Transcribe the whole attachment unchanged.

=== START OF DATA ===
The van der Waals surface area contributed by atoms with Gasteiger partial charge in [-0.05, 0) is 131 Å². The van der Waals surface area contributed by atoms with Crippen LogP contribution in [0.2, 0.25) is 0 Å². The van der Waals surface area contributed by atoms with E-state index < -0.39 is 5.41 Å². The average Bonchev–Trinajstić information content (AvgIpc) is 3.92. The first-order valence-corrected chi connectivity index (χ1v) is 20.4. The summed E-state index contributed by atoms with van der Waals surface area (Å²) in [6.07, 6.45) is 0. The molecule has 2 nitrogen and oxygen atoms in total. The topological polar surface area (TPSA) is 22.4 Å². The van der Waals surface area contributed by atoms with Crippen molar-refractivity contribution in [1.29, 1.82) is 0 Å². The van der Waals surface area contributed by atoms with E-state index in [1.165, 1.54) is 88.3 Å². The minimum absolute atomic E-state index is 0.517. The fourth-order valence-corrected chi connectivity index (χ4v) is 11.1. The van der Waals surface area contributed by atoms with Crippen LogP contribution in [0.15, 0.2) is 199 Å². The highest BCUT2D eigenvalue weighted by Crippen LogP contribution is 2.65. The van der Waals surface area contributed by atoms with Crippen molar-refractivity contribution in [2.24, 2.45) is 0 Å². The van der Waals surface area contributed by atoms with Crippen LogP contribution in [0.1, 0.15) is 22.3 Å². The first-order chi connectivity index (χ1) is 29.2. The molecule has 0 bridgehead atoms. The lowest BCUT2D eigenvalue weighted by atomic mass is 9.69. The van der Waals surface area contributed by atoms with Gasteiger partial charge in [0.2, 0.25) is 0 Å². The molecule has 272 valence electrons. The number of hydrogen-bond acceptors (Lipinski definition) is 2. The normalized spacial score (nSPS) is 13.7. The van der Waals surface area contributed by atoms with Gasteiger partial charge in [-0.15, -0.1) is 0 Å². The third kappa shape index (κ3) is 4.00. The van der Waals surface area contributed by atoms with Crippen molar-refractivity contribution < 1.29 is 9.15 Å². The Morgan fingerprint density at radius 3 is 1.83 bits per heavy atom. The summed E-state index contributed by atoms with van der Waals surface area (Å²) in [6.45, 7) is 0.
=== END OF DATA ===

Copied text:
The van der Waals surface area contributed by atoms with Gasteiger partial charge in [-0.05, 0) is 131 Å². The van der Waals surface area contributed by atoms with Crippen LogP contribution in [0.2, 0.25) is 0 Å². The van der Waals surface area contributed by atoms with E-state index < -0.39 is 5.41 Å². The average Bonchev–Trinajstić information content (AvgIpc) is 3.92. The first-order valence-corrected chi connectivity index (χ1v) is 20.4. The summed E-state index contributed by atoms with van der Waals surface area (Å²) in [6.07, 6.45) is 0. The molecule has 2 nitrogen and oxygen atoms in total. The topological polar surface area (TPSA) is 22.4 Å². The van der Waals surface area contributed by atoms with Crippen molar-refractivity contribution in [1.29, 1.82) is 0 Å². The van der Waals surface area contributed by atoms with E-state index in [1.165, 1.54) is 88.3 Å². The minimum absolute atomic E-state index is 0.517. The fourth-order valence-corrected chi connectivity index (χ4v) is 11.1. The van der Waals surface area contributed by atoms with Crippen LogP contribution in [0.15, 0.2) is 199 Å². The highest BCUT2D eigenvalue weighted by Crippen LogP contribution is 2.65. The van der Waals surface area contributed by atoms with Crippen molar-refractivity contribution in [2.24, 2.45) is 0 Å². The van der Waals surface area contributed by atoms with Crippen LogP contribution in [0.1, 0.15) is 22.3 Å². The first-order chi connectivity index (χ1) is 29.2. The molecule has 0 bridgehead atoms. The lowest BCUT2D eigenvalue weighted by atomic mass is 9.69. The van der Waals surface area contributed by atoms with Gasteiger partial charge in [0.2, 0.25) is 0 Å². The molecule has 272 valence electrons. The number of hydrogen-bond acceptors (Lipinski definition) is 2. The normalized spacial score (nSPS) is 13.7. The van der Waals surface area contributed by atoms with Gasteiger partial charge in [-0.15, -0.1) is 0 Å². The third kappa shape index (κ3) is 4.00. The van der Waals surface area contributed by atoms with Crippen molar-refractivity contribution < 1.29 is 9.15 Å². The Morgan fingerprint density at radius 3 is 1.83 bits per heavy atom. The summed E-state index contributed by atoms with van der Waals surface area (Å²) in [6.45, 7) is 0.